Cairngorm still above the inversion

What you would give for a Shanwell ascent to get an idea of the lower boundary layer of the atmosphere in the last day or so. The nearest upper air station, and the only one in Scotland, is the one at Lerwick. Where’s the logic in that? The northern Isles can have it’s own radiosonde station but not it’s own weather radar? You would imagine that the weather radar would be more useful and the radiosonde station would be no worst being reinstated at Stornoway. Anyway I digress because I thought I would see what was going on across the top of one of our highest mountains this morning – Cairngorm.

As you can see from the Cairnwell observations the inversion descended overnight at the Cairnwell (928 M amsl). There’s obviously a very sharp sub-zero nose to the inversion and the temperature there late in the night lowered to -3°C. That gives us a good approximation of the top of the inversion being at around 950 hPa (~1000 M amsl) because Cairngorm (1237 M amsl) just about managed to stay clear of it. Aonach Mor much further west is not that representative being in the clear and furthest from the low cloud in the east. temperatures at Cairngorm are now back above zero with a dewpoint close to -20°C at 08 UTC (19% RH). It must be quite a scene this morning looking westward toward Ben Nevis, with Braeriach and Ben Macdui standing clear of the cloud across from you. Winds are still unusually light at the moment on Cairngorm itself which probably does explain some of the high spurious temperatures that we’ve been seeing in the observations from the SIESAWS in the last 24 hours.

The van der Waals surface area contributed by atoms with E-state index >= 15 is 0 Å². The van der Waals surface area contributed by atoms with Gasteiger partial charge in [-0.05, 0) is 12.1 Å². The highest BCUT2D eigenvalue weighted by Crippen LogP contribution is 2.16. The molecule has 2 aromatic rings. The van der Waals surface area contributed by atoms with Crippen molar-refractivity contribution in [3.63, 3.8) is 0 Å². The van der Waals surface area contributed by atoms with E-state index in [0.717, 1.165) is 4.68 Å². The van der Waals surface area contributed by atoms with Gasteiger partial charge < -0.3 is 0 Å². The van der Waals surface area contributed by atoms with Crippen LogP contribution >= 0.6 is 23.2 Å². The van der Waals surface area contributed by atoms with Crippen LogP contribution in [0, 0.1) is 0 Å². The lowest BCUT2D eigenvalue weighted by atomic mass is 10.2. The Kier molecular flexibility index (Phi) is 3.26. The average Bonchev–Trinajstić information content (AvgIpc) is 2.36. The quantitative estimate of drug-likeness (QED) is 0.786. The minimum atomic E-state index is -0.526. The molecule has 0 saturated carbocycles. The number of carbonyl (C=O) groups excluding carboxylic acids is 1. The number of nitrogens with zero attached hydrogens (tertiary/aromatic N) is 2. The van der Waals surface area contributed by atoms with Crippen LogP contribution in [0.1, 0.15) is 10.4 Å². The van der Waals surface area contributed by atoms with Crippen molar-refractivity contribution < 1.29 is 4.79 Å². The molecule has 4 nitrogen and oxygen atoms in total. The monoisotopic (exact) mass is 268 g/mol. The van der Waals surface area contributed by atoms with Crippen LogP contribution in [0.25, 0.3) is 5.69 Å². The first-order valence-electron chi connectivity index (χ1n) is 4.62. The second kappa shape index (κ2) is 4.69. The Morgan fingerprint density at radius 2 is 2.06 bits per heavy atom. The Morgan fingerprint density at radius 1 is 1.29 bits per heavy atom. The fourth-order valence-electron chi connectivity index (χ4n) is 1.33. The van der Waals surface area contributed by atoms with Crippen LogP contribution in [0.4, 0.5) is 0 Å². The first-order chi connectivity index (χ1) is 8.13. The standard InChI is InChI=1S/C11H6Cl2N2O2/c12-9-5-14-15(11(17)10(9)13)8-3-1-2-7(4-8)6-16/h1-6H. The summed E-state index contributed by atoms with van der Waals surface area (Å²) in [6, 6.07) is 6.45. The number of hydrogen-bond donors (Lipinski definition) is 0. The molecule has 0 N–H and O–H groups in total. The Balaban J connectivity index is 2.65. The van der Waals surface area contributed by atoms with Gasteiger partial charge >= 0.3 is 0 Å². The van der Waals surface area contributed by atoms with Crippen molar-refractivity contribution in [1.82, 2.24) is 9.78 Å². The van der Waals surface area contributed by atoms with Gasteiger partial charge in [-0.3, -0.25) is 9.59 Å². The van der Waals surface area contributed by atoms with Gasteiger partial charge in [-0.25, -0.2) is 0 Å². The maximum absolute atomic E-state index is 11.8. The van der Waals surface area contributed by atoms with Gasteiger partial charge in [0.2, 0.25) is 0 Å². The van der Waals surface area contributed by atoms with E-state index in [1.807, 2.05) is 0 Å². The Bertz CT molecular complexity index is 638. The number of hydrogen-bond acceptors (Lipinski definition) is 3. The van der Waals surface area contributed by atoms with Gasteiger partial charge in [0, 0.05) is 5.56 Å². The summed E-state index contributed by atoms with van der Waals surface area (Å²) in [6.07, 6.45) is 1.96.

What do you think?

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